“Eventually he commenced his career as a trader among the South Sea Islands.  After raiding and robbing stations for a couple of years, Bully Hayes was arrested by the British Consul at Upolu … he readily won the hearts of men and officers, who began to believe that he was a most worthy and much injured man. Within three days he was not only set free, but supplied with all he required for another sea trip, upon which he left with the best wishes of the captain and officers.”  (Evening Bulletin, October 7, 1895)

“Of all the hard lives a man ever lived in the South Sea and I've been sailor, whaler and trader among the best of 'em - "blackbirding" was the worst. A man had good times ashore and the like of that, but when he worked he carried his life in his hands.  It was so aboard ship as well as when he went ashore after labor recruits.  I don't know who gave that business the name of "recruiting," for we know it to be almost always downright kidnapping that generally ended in slavery. No wonder the natives resisted every recruiting crew that landed.”   (Hawaiian Gazette, January 9, 1917)

Blackbirding is the recruitment of people through trickery and kidnappings to work as laborers.  The practice occurred between 1842 and 1904. Those 'blackbirded' were from the indigenous populations of nearby Pacific islands.

Hayes had ship after ship, but title for each was often questionable.  Over the years, he traveled the Pacific Ocean between California, Hawaiʻi, Australia, New Zealand and the Caroline Islands and would cause islanders to hide in fear of being kidnapped and shipped off to be a laborer on some distant plantation.

“Merciless to those who opposed him, he had bursts of generosity unknown to his rivals. He recognized that the invasion of the South Sea kingdom by the missionaries meant the coming of law and order, which, in turn, meant the death of his reign of violence. So he strove to thwart the proselyting band, and until his end in the late-70s, with the Pacific as his shroud, he successfully combated the missionaries.”  (Hawaiian Star, November 11, 1911)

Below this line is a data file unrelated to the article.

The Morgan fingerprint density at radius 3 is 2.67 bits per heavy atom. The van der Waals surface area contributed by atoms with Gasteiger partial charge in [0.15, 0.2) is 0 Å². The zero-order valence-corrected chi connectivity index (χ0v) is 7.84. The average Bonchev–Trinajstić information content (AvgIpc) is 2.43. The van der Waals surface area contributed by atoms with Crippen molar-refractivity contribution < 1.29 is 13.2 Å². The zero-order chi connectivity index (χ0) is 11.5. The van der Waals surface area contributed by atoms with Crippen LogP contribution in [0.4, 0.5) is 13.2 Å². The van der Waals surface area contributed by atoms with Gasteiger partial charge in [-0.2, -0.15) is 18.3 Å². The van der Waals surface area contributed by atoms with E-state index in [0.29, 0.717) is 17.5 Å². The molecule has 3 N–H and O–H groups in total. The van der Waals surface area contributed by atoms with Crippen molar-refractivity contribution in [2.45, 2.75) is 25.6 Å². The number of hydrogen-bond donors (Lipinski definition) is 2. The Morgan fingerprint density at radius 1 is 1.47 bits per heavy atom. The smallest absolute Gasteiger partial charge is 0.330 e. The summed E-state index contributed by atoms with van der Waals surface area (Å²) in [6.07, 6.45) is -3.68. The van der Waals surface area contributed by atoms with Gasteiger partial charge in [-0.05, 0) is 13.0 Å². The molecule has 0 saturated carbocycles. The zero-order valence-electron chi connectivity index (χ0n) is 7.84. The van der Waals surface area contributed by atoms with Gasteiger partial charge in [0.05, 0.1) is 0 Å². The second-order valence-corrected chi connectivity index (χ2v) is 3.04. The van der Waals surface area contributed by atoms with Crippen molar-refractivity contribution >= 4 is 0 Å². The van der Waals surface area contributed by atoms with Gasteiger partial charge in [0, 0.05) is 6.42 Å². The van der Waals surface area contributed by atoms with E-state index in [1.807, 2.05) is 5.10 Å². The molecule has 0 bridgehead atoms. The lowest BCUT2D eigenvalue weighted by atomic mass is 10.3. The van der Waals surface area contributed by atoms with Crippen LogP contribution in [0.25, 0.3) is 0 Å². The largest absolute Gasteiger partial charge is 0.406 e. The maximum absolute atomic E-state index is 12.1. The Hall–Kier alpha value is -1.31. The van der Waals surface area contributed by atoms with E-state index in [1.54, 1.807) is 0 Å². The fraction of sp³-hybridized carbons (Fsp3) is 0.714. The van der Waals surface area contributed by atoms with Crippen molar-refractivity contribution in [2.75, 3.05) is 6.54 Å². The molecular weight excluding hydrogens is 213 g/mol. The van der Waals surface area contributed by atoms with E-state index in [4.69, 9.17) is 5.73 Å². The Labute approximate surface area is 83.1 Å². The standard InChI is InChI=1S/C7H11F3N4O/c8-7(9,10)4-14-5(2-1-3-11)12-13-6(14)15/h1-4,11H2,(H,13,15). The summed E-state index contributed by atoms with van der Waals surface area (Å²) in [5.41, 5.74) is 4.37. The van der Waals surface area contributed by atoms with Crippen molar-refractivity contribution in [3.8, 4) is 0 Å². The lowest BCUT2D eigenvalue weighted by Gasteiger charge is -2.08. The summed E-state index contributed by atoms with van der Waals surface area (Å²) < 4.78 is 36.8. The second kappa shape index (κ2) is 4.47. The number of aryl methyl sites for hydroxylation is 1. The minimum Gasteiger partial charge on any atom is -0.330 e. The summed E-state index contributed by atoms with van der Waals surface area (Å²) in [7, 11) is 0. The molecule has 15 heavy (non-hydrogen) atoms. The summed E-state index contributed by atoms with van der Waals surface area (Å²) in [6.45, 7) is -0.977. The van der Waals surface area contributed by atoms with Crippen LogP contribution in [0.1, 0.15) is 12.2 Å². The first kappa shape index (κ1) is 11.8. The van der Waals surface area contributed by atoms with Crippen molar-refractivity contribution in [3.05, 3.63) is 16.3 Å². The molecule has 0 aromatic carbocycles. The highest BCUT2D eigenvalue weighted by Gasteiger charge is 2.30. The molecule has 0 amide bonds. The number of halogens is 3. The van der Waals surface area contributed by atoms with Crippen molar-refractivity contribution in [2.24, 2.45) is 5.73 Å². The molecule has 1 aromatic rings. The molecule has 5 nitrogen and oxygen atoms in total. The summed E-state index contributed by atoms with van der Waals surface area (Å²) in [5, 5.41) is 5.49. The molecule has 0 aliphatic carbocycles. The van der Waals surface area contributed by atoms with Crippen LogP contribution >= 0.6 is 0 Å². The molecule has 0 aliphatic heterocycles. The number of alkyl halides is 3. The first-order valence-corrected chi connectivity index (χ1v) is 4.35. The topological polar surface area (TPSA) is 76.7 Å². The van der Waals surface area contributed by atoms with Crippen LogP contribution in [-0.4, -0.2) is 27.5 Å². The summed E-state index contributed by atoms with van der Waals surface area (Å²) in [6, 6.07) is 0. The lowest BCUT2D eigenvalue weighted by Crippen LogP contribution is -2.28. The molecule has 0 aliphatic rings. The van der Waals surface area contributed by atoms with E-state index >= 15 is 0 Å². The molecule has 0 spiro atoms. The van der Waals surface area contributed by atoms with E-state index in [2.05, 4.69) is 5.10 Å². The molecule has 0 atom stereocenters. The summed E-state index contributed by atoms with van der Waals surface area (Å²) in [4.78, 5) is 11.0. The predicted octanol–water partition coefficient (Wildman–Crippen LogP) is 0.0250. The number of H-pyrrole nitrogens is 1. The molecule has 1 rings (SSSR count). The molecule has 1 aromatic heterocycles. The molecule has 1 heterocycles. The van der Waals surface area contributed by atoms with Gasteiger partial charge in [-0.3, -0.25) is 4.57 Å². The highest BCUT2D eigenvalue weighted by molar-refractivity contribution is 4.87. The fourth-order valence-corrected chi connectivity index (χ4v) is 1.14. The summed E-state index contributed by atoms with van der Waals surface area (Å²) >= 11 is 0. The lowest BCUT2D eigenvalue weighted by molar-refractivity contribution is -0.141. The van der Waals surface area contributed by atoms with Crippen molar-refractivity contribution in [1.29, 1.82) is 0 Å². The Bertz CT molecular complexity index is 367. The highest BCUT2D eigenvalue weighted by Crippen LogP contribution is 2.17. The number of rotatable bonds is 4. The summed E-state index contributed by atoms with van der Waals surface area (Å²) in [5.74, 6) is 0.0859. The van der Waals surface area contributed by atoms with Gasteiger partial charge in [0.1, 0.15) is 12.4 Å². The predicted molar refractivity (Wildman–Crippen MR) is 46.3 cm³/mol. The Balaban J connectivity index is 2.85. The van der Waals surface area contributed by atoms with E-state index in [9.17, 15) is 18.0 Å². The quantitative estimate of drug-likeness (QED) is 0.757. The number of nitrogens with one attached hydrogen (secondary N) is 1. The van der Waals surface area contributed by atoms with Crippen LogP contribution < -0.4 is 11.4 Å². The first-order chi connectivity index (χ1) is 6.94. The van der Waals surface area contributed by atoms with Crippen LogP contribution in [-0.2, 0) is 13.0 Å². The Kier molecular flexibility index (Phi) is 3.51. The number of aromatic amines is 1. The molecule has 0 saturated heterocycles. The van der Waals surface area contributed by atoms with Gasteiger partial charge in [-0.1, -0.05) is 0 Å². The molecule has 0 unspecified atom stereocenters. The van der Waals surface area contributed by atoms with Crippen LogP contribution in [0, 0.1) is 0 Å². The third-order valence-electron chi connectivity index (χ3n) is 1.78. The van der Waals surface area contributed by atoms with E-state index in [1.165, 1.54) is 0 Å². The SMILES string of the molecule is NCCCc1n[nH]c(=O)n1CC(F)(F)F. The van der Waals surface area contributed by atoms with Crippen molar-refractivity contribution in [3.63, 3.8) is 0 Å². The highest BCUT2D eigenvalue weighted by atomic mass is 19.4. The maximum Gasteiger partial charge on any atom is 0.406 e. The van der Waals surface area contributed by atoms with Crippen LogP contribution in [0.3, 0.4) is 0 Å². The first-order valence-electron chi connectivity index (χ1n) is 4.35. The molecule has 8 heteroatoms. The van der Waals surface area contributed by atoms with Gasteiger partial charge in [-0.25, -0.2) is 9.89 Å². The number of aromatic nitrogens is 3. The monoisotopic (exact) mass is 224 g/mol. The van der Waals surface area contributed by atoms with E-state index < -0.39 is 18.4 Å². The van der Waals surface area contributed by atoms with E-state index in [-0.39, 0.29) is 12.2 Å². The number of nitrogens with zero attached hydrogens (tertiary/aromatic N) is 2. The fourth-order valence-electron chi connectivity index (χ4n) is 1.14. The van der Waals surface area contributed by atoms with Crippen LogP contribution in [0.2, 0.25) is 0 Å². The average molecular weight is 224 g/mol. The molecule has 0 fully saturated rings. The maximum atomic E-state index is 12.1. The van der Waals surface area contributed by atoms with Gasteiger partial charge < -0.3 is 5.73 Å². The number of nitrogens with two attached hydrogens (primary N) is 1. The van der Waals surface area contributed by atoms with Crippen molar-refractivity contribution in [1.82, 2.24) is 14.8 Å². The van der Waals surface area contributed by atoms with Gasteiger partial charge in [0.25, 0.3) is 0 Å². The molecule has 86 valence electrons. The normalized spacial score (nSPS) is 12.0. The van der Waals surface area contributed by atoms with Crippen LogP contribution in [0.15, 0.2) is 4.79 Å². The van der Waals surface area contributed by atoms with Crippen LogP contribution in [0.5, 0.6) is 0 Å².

“After a half century of notoriety in the Pacific, during which the voice of the investigator has ever been raised against him in condemnation, "Bully", Hayes has at least one old acquaintance who paints him lens black than most. This is Captain Callaghan”.  (Hawaiian Gazette, January 9, 1917)

“Bully Hayes was not as bad as nearly every one says he was,” said Captain Callaghan yesterday. ‘He dealt squarely with men until he was cheated and when he was he became a very bad customer indeed.’”   (Hawaiian Gazette, January 9, 1917)

Hayes was a fascinating companion, who sang in fine voice the songs of the German classical composers, was an accomplished performer on piano and violin, and spoke at least four languages (besides various Polynesian dialects) with much fluency.  (Johnstone, Thrum)

Hayes received a fatal stab (or shot) in the heart from one of his crew (the ship's cook Peter Radeck or Dutch Pete, responding to threat's from Hayes) and died on March 31, 1877 in Hawaiʻi at just 47 years old.   (Evening Bulletin, October 7, 1895)

Hayes (and glimpses of his story) was later portrayed by actor Tommy Lee Jones in the 1983 film, "Nate & Hayes".

The image reportedly shows the only image of Bully Hayes.   In addition, I have added other related images in a folder of like name in the Photos section on my Facebook and Google+ pages.

Follow Peter T Young on Facebook  

Follow Peter T Young on Google+  

© 2013 Hoʻokuleana LLC

No comments:

Post a Comment